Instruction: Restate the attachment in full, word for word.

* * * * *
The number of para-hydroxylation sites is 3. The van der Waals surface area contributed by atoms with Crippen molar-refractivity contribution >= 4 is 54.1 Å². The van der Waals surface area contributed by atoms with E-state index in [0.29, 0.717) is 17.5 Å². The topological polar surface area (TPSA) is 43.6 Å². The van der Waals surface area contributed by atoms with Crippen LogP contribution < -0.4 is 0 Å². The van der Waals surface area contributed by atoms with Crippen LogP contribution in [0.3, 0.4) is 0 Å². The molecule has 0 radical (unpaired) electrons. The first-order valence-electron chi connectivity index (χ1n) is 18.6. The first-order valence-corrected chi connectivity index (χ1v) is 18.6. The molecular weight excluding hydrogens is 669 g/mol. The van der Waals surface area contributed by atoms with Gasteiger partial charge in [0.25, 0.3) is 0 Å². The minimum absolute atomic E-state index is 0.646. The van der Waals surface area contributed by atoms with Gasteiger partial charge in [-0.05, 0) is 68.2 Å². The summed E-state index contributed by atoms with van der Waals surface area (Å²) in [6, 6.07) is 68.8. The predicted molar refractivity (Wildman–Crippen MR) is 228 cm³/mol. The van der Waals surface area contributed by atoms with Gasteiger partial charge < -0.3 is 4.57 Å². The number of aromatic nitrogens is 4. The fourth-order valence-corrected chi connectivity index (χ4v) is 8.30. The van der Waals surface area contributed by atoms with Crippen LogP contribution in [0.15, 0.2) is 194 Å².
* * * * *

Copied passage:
The number of para-hydroxylation sites is 3. The van der Waals surface area contributed by atoms with Crippen molar-refractivity contribution >= 4 is 54.1 Å². The van der Waals surface area contributed by atoms with E-state index in [0.29, 0.717) is 17.5 Å². The topological polar surface area (TPSA) is 43.6 Å². The van der Waals surface area contributed by atoms with Crippen LogP contribution < -0.4 is 0 Å². The van der Waals surface area contributed by atoms with Crippen LogP contribution in [0.3, 0.4) is 0 Å². The molecule has 0 radical (unpaired) electrons. The first-order valence-electron chi connectivity index (χ1n) is 18.6. The first-order valence-corrected chi connectivity index (χ1v) is 18.6. The molecular weight excluding hydrogens is 669 g/mol. The van der Waals surface area contributed by atoms with Gasteiger partial charge in [0.25, 0.3) is 0 Å². The minimum absolute atomic E-state index is 0.646. The van der Waals surface area contributed by atoms with Gasteiger partial charge in [-0.05, 0) is 68.2 Å². The summed E-state index contributed by atoms with van der Waals surface area (Å²) in [6, 6.07) is 68.8. The predicted molar refractivity (Wildman–Crippen MR) is 228 cm³/mol. The van der Waals surface area contributed by atoms with Gasteiger partial charge < -0.3 is 4.57 Å². The number of aromatic nitrogens is 4. The fourth-order valence-corrected chi connectivity index (χ4v) is 8.30. The van der Waals surface area contributed by atoms with Crippen LogP contribution in [0.15, 0.2) is 194 Å².